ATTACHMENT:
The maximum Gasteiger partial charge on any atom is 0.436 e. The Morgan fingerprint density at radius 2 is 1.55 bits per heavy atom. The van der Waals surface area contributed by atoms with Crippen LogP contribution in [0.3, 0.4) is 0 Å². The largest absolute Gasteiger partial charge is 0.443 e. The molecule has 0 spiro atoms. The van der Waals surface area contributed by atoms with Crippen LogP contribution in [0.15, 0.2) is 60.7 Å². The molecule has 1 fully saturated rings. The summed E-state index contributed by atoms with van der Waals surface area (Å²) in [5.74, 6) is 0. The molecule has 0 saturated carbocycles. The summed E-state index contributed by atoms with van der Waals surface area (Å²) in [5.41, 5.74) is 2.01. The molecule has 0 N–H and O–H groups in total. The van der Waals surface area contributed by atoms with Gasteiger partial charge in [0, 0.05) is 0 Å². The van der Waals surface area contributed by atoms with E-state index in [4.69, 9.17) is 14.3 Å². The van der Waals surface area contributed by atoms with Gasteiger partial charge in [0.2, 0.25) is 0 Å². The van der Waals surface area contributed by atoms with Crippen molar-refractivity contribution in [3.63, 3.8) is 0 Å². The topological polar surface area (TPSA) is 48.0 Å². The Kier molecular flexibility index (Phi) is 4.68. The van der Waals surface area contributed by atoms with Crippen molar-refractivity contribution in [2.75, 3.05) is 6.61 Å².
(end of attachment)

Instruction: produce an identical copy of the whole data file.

The maximum Gasteiger partial charge on any atom is 0.436 e. The Morgan fingerprint density at radius 2 is 1.55 bits per heavy atom. The van der Waals surface area contributed by atoms with Crippen LogP contribution in [0.3, 0.4) is 0 Å². The largest absolute Gasteiger partial charge is 0.443 e. The molecule has 0 spiro atoms. The van der Waals surface area contributed by atoms with Crippen LogP contribution in [0.15, 0.2) is 60.7 Å². The molecule has 1 fully saturated rings. The summed E-state index contributed by atoms with van der Waals surface area (Å²) in [5.74, 6) is 0. The molecule has 0 saturated carbocycles. The summed E-state index contributed by atoms with van der Waals surface area (Å²) in [5.41, 5.74) is 2.01. The molecule has 0 N–H and O–H groups in total. The van der Waals surface area contributed by atoms with Gasteiger partial charge in [0, 0.05) is 0 Å². The van der Waals surface area contributed by atoms with E-state index in [4.69, 9.17) is 14.3 Å². The van der Waals surface area contributed by atoms with Gasteiger partial charge in [0.2, 0.25) is 0 Å². The van der Waals surface area contributed by atoms with Crippen molar-refractivity contribution in [3.63, 3.8) is 0 Å². The topological polar surface area (TPSA) is 48.0 Å². The Kier molecular flexibility index (Phi) is 4.68. The van der Waals surface area contributed by atoms with Crippen molar-refractivity contribution in [2.75, 3.05) is 6.61 Å².